And should you fancy odds of 20 to 1, Ladbrooks offers that if UKIP win a seat at the next General Election. No-brainer I’d say.

  5. harleyrider1978 says:

    Mitch Mcconnel the new senate leader yesterday was using his mandate from the election that the new seating house would fix Mr Obamas immigration order…………………..5 million illegals with work permits and the economy hasn’t produced enuf jobs to fill 1 million of that number!
    So we will have 4 million automatically sucking down tens of billions a year in welfare………….

  6. harleyrider1978 says:

    Health Board members quit their ‘anti-tobacco habit’

    Now, Johnson has reported, Westminster Health Board members, faced with a fuming citizenry, have decided to quit their ‘anti-tobacco habit’.

    November 21, 2014

    A Health Board that had proposed a tobacco-products sales ban in a small US town has voted down the proposal, according to a story by O’Ryan Johnson for the Boston Herald.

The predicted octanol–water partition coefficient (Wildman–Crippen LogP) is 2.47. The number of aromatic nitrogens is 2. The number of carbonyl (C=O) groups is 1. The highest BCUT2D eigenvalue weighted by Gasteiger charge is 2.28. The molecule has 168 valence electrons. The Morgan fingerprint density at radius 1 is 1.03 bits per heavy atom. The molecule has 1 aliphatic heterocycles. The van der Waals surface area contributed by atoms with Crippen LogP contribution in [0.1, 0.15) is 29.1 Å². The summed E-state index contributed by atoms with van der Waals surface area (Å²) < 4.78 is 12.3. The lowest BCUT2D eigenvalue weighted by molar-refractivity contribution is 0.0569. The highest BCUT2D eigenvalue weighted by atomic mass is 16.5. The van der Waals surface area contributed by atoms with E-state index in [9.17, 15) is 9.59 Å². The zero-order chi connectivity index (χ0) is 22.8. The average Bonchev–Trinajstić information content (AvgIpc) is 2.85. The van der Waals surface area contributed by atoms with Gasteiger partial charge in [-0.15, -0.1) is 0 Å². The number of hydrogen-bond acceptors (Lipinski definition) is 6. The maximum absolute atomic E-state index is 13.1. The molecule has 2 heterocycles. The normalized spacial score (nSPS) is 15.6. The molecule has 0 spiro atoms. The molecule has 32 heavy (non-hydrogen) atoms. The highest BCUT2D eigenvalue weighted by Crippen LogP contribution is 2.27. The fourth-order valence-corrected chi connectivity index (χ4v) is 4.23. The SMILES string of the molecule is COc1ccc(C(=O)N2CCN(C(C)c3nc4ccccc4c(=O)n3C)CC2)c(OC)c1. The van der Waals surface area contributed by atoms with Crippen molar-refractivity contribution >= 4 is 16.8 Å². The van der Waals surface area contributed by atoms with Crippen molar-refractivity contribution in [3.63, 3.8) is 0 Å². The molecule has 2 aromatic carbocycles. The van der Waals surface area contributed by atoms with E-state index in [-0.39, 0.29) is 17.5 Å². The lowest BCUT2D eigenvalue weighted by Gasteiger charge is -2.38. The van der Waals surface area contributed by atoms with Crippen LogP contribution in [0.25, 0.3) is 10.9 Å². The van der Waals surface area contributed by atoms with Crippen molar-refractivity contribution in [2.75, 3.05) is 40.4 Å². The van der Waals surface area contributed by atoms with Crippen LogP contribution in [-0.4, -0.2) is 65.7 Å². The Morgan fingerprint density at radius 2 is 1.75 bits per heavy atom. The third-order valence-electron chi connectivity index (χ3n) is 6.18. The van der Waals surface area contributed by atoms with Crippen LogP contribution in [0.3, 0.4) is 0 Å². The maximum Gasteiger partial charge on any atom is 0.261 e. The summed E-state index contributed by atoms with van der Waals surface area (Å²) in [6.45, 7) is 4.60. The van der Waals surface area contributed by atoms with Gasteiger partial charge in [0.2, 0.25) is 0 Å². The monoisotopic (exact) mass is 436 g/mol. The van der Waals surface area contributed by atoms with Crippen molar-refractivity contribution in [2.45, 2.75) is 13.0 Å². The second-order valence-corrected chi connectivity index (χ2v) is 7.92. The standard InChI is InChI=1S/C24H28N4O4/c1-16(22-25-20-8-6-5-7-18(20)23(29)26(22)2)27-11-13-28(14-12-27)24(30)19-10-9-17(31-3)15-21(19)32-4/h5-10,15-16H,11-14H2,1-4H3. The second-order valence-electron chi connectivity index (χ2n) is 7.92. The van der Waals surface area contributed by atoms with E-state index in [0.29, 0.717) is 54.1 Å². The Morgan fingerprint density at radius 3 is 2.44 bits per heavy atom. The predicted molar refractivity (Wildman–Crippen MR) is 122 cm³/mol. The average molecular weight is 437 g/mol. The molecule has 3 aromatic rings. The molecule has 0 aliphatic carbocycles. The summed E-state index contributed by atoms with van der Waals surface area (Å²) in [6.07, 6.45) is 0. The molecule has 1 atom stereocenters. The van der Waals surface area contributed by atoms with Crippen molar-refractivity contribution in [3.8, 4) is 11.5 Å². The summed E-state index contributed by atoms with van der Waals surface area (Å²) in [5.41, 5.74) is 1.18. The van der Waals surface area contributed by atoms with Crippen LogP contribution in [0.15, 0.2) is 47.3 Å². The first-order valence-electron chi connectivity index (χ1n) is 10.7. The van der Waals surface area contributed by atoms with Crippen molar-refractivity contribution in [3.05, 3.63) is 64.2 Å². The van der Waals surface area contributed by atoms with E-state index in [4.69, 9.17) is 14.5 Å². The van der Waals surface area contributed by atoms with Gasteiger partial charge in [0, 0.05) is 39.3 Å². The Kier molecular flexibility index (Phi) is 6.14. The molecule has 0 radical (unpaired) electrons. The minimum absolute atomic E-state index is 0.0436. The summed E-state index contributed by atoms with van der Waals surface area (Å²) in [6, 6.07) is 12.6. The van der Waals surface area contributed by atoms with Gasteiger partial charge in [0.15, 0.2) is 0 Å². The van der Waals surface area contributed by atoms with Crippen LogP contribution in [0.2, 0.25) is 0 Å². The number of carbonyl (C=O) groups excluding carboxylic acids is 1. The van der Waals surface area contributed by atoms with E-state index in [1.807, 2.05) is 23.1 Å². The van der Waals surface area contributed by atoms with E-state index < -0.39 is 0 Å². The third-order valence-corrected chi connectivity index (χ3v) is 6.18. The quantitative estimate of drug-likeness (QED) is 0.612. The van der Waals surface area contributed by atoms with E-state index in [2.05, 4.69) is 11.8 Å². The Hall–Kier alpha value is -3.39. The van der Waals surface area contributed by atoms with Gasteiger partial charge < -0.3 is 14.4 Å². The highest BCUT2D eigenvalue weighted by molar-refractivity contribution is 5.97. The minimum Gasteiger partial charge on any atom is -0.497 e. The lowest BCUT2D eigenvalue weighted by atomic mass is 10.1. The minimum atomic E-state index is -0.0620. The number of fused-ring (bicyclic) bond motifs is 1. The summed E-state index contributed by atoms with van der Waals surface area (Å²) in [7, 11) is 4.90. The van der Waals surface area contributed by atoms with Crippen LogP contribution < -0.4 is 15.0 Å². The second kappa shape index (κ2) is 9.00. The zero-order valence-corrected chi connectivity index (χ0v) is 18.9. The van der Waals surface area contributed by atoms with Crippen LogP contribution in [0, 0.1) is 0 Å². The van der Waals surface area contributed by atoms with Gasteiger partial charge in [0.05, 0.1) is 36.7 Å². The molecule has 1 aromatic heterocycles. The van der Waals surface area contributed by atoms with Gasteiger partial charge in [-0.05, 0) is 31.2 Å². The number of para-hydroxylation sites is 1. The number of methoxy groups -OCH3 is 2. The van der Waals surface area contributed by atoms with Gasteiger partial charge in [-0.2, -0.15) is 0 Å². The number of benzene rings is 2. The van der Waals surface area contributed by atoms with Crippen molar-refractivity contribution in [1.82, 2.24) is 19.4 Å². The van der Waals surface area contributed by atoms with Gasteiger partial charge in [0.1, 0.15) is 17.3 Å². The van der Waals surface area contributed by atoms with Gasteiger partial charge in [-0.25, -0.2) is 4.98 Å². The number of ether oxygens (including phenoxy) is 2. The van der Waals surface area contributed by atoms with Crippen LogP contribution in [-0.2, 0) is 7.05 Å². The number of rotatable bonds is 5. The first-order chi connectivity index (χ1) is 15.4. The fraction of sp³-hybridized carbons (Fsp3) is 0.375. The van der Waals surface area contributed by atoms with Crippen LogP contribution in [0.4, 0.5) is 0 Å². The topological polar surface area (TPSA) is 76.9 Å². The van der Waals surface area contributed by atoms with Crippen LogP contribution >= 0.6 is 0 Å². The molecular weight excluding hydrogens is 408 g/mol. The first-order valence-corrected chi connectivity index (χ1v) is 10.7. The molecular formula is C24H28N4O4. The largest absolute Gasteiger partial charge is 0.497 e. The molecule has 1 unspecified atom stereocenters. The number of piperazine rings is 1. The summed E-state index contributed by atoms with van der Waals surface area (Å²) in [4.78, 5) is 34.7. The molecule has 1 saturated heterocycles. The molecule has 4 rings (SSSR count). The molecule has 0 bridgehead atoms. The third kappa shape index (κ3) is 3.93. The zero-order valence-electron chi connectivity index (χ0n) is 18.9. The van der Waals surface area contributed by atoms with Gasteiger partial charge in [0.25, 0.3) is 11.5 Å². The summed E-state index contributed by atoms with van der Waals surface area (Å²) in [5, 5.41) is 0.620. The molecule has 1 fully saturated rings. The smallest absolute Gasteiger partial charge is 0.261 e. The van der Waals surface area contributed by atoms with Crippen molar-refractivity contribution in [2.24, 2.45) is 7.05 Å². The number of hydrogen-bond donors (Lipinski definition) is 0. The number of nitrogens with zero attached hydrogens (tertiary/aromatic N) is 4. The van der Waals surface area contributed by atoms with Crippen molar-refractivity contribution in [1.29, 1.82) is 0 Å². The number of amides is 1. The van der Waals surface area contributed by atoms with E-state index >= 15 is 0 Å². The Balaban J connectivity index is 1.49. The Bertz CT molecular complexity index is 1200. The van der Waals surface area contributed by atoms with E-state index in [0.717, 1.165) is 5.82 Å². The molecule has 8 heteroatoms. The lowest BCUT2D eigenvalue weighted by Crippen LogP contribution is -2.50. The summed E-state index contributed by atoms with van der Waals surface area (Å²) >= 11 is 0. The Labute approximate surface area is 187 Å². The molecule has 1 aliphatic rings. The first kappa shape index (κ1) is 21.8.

If the proposal had been accepted, Westminster (population 7,277 in 2010 according to Wikipedia), in Worcester County, Massachusetts, would become the first community in the US to ban all tobacco sales.
    The list of banned items would have included cigarettes, chewing tobacco and electronic cigarettes.
    A meeting called earlier this month to discuss a proposal was ended prematurely after shouting broke out over a no-clapping rule.
    Now, Johnson has reported, Westminster Health Board members, faced with a fuming citizenry, have decided to quit their ‘anti-tobacco habit’.